So in fact playing along with the ‘Be Nice’ and ‘Keeping the Peace’ expectation is only facilitating the ongoing dysfunction. Psychology Today goes on to elaborate ‘If you recognise your family in this description, know that there is hope and recovery. We can't change the past, but we can take control of the now. We do not have to be defined by the wounds in our family systems. As Mark Twain defines the optimist, I see the recovering adult child: ‘A person who travels on nothing from nowhere to happiness’. We can create new life that will flow through us to the future and stop the legacy of distorted love learned in the narcissistic family. If we choose recovery, we can defy intergenerational statistics.’ You can read more on this article here
Is there REALLY two sides to every story?
So when that's all said and done how do you then deal with the "There are two sides to every story” comments?
Every once in a while, someone will pop up with this phrase in an attempt to downplay or excuse abuse. It is important to note that abuse is NEVER okay, not for ANY reason.
My first serious boyfriend was beaten by his alcoholic father a lot as a child... not a very original scenario sadly. His father would chase him around with a baseball bat, and his siblings would laugh at him, because at least it wasn't ‘their turn’ to be on the receiving end of the abuse. He withdrew emotionally, and then began to behave passive-aggressively, taking his anger out on others. When I first met him, I was not at all interested in dating, I was very young but eventually he began his ‘grooming’ behaviour. He did all the usual courting behaviour taking me places, I didn't know what love was yet, at the time, but I cared deeply for the broken boy who told me all about his troubled and abusive home life. He was angry at his father for verbally abusing him and beating him, especially more than he abused his brothers, and (as far as I am aware) he never laid a finger on his sisters, but didn't have to in order to abuse them verbally and psychologically everyday.
I sunk deeper and deeper into feeling sorry for the broken boy who shared his pain and shame with me, but at some point that broken boy forgot what it was like to be beaten and otherwise abused by someone he loved, or he at least did not care that he was enacting the exact same type of abuse onto me. He was angry that he had been a victim and wanted to feel the false version of ‘power’ he felt his dad had over him.
So where did that leave me?
I felt so sorry for my abuser, and I felt responsible for not being able to ‘make him happy’ the way I once did when he still idealised me, and ‘loved’ (was infatuated with) me, and used me as an escape from his sad reality. He didn't start out abusing me. It began slowly, and was introduced in small increments. At one point, my abuser either turned off his ability to empathise with others, or just revealed that he had none at all. He only felt sorry for himself. I tried desperately to ‘fix’ the broken boy.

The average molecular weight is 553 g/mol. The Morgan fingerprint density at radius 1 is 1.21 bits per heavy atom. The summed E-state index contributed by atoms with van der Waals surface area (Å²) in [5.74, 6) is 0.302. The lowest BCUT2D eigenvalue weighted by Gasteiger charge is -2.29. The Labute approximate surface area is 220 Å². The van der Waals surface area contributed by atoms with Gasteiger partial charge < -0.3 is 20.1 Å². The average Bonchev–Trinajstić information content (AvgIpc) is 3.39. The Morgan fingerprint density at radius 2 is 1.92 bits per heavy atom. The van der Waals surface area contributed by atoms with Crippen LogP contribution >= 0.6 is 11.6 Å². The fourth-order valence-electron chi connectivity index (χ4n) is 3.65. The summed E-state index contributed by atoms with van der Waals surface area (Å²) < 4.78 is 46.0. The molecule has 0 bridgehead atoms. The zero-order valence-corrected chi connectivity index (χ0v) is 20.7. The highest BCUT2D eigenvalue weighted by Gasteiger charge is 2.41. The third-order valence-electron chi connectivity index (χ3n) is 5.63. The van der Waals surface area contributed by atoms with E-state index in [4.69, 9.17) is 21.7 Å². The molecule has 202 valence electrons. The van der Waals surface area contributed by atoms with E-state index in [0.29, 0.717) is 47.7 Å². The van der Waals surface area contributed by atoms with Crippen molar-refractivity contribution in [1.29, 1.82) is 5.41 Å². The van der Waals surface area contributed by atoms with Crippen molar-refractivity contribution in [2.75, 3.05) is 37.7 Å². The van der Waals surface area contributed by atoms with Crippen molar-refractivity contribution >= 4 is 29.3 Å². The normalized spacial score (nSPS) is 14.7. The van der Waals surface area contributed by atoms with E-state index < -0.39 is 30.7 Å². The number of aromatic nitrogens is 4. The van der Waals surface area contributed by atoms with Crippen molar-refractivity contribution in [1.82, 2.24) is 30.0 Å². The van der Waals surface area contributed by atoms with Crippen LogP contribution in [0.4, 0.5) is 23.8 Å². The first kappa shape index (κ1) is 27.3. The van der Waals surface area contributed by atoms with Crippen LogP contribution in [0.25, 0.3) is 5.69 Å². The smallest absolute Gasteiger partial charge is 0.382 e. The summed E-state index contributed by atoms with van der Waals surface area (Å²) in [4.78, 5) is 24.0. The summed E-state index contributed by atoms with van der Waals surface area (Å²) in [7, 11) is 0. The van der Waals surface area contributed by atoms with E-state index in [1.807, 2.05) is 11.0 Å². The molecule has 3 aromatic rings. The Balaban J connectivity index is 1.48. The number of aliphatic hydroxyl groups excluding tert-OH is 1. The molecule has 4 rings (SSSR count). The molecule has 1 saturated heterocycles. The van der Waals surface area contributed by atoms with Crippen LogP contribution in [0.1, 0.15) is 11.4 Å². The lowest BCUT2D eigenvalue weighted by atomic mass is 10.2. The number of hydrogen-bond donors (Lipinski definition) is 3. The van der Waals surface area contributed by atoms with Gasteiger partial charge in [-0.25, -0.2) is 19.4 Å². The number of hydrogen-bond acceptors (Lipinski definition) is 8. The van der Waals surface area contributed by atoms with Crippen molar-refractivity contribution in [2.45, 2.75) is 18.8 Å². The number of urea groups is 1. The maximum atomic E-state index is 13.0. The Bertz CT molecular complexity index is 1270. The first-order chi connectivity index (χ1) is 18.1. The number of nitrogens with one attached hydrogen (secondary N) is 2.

The bond that we formed before he raped me was intense. So intense that I still felt sorry for HIM, even after he violated me, my trust, and my body. I even stopped crying after he told me to "Quit making him feel bad" because I never wanted to hurt that broken boy, even after he broke me. I felt responsible for his pain, I felt ashamed for making ‘him’ feel bad about his abusive behaviour. He slowly began to introduce more and more abusive acts after that, usually while using the excuse that he was "just joking", and I was once again "being too sensitive". In reality, he did not want to accept any consequences for his poor behaviour, and he was holding me personally responsible for his happiness, or lack thereof.
Yes. There are two (or three, or sometimes more) sides to every story... But in ALL of those sides, no matter what someone's excuse, abuse is NEVER okay. In all of those sides, we ALL have a CHOICE. I was also abused as a child, but I chose to try to ‘fix’ someone else besides myself, and he chose to try to ‘break’ me, instead of fixing himself.
What made us choose to do different things with our pain? Perhaps the ability to empathise was the only difference when it boiled down to it. The red flags were all there in the beginning of our friendship, but I had no knowledge of how to identify abuse and manipulation yet. I only knew how to try to ‘help’ (enable) others, and how to adapt my own reactions to abuse, so that my abuser (hopefully) wouldn't get angry again. I learned to walk on eggshells to try to ‘fix’ an angry boy, in hopes that somehow, he would eventually stop trying to ‘break’ me.